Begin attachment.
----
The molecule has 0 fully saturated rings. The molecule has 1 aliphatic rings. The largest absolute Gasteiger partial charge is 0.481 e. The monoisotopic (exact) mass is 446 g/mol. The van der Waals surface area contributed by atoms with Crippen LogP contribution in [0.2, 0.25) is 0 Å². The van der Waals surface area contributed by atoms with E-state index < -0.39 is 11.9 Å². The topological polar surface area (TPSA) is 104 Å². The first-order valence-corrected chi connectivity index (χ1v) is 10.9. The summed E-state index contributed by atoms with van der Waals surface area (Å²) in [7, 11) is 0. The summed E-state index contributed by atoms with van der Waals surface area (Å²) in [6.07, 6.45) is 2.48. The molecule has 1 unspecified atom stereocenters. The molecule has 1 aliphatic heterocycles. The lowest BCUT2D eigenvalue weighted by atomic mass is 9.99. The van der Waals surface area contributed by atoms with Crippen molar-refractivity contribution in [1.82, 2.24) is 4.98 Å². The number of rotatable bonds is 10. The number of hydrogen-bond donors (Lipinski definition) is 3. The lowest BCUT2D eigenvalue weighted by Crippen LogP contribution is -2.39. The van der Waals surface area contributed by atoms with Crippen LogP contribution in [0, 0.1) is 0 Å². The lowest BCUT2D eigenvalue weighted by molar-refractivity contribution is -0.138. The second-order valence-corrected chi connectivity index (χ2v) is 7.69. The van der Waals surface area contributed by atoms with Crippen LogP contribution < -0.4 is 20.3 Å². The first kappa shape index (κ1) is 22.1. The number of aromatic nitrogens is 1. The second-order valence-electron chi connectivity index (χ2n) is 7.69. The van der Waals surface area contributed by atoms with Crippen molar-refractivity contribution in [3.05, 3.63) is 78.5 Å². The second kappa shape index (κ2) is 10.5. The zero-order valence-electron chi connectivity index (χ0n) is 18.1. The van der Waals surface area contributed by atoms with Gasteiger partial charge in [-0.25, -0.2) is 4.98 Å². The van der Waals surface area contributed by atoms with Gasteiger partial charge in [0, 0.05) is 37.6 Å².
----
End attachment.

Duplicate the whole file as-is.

The molecule has 0 fully saturated rings. The molecule has 1 aliphatic rings. The largest absolute Gasteiger partial charge is 0.481 e. The monoisotopic (exact) mass is 446 g/mol. The van der Waals surface area contributed by atoms with Crippen LogP contribution in [0.2, 0.25) is 0 Å². The van der Waals surface area contributed by atoms with E-state index < -0.39 is 11.9 Å². The topological polar surface area (TPSA) is 104 Å². The first-order valence-corrected chi connectivity index (χ1v) is 10.9. The summed E-state index contributed by atoms with van der Waals surface area (Å²) in [7, 11) is 0. The summed E-state index contributed by atoms with van der Waals surface area (Å²) in [6.07, 6.45) is 2.48. The molecule has 1 unspecified atom stereocenters. The molecule has 1 aliphatic heterocycles. The lowest BCUT2D eigenvalue weighted by atomic mass is 9.99. The van der Waals surface area contributed by atoms with Crippen molar-refractivity contribution in [1.82, 2.24) is 4.98 Å². The number of rotatable bonds is 10. The number of hydrogen-bond donors (Lipinski definition) is 3. The lowest BCUT2D eigenvalue weighted by Crippen LogP contribution is -2.39. The van der Waals surface area contributed by atoms with Crippen LogP contribution in [0, 0.1) is 0 Å². The lowest BCUT2D eigenvalue weighted by molar-refractivity contribution is -0.138. The second-order valence-corrected chi connectivity index (χ2v) is 7.69. The van der Waals surface area contributed by atoms with Crippen LogP contribution < -0.4 is 20.3 Å². The first kappa shape index (κ1) is 22.1. The number of aromatic nitrogens is 1. The second-order valence-electron chi connectivity index (χ2n) is 7.69. The van der Waals surface area contributed by atoms with Crippen molar-refractivity contribution in [3.05, 3.63) is 78.5 Å². The second kappa shape index (κ2) is 10.5. The zero-order valence-electron chi connectivity index (χ0n) is 18.1. The van der Waals surface area contributed by atoms with Gasteiger partial charge in [-0.25, -0.2) is 4.98 Å². The van der Waals surface area contributed by atoms with Gasteiger partial charge in [0, 0.05) is 37.6 Å².